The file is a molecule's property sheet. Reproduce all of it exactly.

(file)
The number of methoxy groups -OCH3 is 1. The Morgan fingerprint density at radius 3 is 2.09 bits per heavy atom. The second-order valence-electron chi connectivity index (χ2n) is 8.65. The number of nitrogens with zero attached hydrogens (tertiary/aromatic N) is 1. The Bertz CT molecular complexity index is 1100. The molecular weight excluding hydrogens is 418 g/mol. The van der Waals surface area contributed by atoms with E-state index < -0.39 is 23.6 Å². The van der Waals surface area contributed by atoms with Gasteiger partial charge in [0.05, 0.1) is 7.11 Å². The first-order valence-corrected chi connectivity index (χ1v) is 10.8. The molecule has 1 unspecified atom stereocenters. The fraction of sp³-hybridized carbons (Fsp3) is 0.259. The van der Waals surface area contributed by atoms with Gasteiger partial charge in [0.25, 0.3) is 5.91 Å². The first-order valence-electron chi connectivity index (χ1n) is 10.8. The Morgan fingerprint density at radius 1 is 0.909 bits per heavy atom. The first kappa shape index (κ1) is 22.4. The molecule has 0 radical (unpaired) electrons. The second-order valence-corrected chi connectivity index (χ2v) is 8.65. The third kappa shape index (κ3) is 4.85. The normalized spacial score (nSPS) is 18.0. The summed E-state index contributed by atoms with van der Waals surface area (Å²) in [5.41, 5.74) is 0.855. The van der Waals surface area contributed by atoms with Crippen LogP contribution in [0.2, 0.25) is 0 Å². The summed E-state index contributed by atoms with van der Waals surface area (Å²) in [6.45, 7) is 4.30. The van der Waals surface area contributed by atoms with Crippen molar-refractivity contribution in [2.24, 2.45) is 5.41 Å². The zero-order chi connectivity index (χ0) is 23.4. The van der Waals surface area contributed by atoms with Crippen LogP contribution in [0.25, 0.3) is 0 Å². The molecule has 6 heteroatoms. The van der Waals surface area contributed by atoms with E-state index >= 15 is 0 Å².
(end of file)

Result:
The number of methoxy groups -OCH3 is 1. The Morgan fingerprint density at radius 3 is 2.09 bits per heavy atom. The second-order valence-electron chi connectivity index (χ2n) is 8.65. The number of nitrogens with zero attached hydrogens (tertiary/aromatic N) is 1. The Bertz CT molecular complexity index is 1100. The molecular weight excluding hydrogens is 418 g/mol. The van der Waals surface area contributed by atoms with E-state index < -0.39 is 23.6 Å². The van der Waals surface area contributed by atoms with Gasteiger partial charge in [0.05, 0.1) is 7.11 Å². The first-order valence-corrected chi connectivity index (χ1v) is 10.8. The molecule has 1 unspecified atom stereocenters. The fraction of sp³-hybridized carbons (Fsp3) is 0.259. The van der Waals surface area contributed by atoms with Gasteiger partial charge in [0.25, 0.3) is 5.91 Å². The first-order valence-electron chi connectivity index (χ1n) is 10.8. The Morgan fingerprint density at radius 1 is 0.909 bits per heavy atom. The first kappa shape index (κ1) is 22.4. The molecule has 0 radical (unpaired) electrons. The second-order valence-corrected chi connectivity index (χ2v) is 8.65. The third kappa shape index (κ3) is 4.85. The normalized spacial score (nSPS) is 18.0. The summed E-state index contributed by atoms with van der Waals surface area (Å²) in [5.41, 5.74) is 0.855. The van der Waals surface area contributed by atoms with Crippen LogP contribution in [0.2, 0.25) is 0 Å². The summed E-state index contributed by atoms with van der Waals surface area (Å²) in [6.45, 7) is 4.30. The van der Waals surface area contributed by atoms with Crippen molar-refractivity contribution in [2.24, 2.45) is 5.41 Å². The zero-order chi connectivity index (χ0) is 23.4. The van der Waals surface area contributed by atoms with Crippen LogP contribution in [0.25, 0.3) is 0 Å². The molecule has 6 heteroatoms. The van der Waals surface area contributed by atoms with E-state index >= 15 is 0 Å².